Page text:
I often mention the differences between a social media crisis and a social media issue. Yesterday, I evaluated how JC Penney handled their recent social media issue like a pro, and how they will suffer no negative consequences as a result – which is what defines it as an issue, rather than a crisis.
Today, let’s evaluate the repercussions of a crisis. In doing this, I hope to help you clearly differentiate between a social media crisis and a social media issue.
Remember! A social media crisis has, or has the potential of having, a negative impact on your brand’s reputation and/or bottom line. A social media issue does not; though that doesn’t lessen the importance of properly responding to an issue in a timely matter, since social media issues can quickly escalate into crises when not dealt with properly.
So, what do I mean by a crisis having a negative and potentially long-term impact on your business’s bottom line and/or reputation?
Carnival Cruise is a perfect example of this
Yes, it’s true that the Carnival Triumph’s “poop cruise” crisis originated as a traditional crisis, rather than an online one. However, both crises are intertwined these days since the second something negative happens on-land / in real life, it finds itself online. Hence the necessity for your crisis communications plan to have a very thorough social and online emphasis.
So how is Carnival Cruise Lines suffering from their crisis?
Months after the “poop cruise” incident, Carnival Cruises is still struggling to convince customers to trust them and book their cruises with the cruise line. Even with their super low pricing and major discounts offered, both the Cruise line’s reputation and bottom line are suffering immensely.
But that’s not all!
Shortly after the “poop cruise” crisis, Senator Charles Schumer (D-NY) attempted to have a Cruise Ship Bill of Rights passed. This Bill of Rights would have:
Demand[ed] Pledge That Ships Have Functioning Backup Generators; Staff Trained In Emergency Procedures; Proper Medical Personnel; The Right For Passengers To Disembark, and More
Since Schumer’s movement to pass this Bill, the Cruise Lines International Association (CLIA) has approved the adoption of a Cruise Passenger Bill of Rights. This new Bill of Rights is immediately effective for passengers in the U.S., though the CLIA is also going to “submit the Passenger Bill of Rights to the International Maritime Organization (IMO), requesting formal global recognition and applicability under the IMO’s authority over the international maritime industry.”
Talk about a crisis!
Carnival Cruise’s crisis (can you say tongue-twister?!) has not just affected the organization’s own brand and bottom line, but has majorly impacted and demanded higher standards throughout the industry, potentially on a global scale. Now that’s a crisis!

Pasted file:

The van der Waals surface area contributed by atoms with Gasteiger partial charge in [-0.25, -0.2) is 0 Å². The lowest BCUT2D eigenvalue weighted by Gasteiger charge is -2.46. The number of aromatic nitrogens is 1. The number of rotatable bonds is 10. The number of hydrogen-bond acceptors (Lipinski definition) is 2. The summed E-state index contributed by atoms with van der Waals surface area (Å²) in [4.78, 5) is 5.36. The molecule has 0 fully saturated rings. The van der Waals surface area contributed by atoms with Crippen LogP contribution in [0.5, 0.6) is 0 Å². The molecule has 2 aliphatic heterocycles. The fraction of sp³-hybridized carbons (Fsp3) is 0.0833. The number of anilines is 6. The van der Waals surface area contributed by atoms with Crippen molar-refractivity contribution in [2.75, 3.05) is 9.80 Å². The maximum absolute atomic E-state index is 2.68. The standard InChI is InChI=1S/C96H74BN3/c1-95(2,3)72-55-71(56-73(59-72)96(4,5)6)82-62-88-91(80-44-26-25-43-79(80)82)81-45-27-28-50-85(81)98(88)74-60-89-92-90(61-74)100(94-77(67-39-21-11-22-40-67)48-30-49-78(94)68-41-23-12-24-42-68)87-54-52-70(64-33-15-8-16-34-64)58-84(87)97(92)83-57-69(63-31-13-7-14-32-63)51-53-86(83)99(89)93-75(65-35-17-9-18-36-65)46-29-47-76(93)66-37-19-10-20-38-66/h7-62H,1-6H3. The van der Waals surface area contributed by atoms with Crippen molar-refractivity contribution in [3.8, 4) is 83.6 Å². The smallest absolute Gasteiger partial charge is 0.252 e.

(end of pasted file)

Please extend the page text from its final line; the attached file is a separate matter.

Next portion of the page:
If you closely examine this crisis, with JC Penney’s recent issue, you can clearly see the difference between a crisis and an issue. Both had viral potential and both needed to be dealt with immediately, though only one had the potential of having a direct and powerful long-term impact on the brand’s reputation and bottom line.
Is your organization prepared to deal with a viral crisis or issue? Contact Agnes + Day to consult with a crisis management professional.
Author of Crisis Ready: Building an Invincible Brand in an Uncertain World, Melissa Agnes is a leading authority on crisis preparedness, reputation management, and brand protection. Agnes is a coveted keynote speaker, commentator, and advisor to some of today’s leading organizations faced with the greatest risks. Learn more about Melissa and her work here.
Jane Jordan-Meier says
Great post Melissa. The Carnival Cruise example you cite is definitely a crisis and the "fallout" of the proposed legislation is exactly what happens in Stage Four (of how the media report a crisis). There are always unintended consequences in every issue and every crisis, but every crisis will have fallout, and sometimes it affects the entire industry, not just the impacted organization.
Melissa Agnes says
Yes, you're absolutely right. It's also a clear example to help others better their ability to differentiate between crisis and issue – a very important difference that each company needs to be aware of and have defined for themselves.
andreas andreou says
Hi Jane and Melissa,
i agree with your opinions.One point i believe that in Carnival, affects exists in the entire of industry a long term before,because Carnival has many serious crises in the last years.
Seems to me that the Cruise Passenger Bill of Rights is a positive outcome.
While it will cost Carnival to implement improvements, they will result in increased consumer confidence and longer term improvements in service that will help the cruise industry. And since Carnival is such a big player, they can probably put in place the resources needed to meet the requirements – which could help them get over the negative impacts of their crisis.
Melissa Agnes says
Nothing's to say that simply implementing these new standards (which should have always been the bare-minimum anyway) will help Carnival rebuild its reputation and regain the trust of its market. However, it's a start – though much more work is going to be needed in order to fully recover from these recent crises and their repercussions on the brand.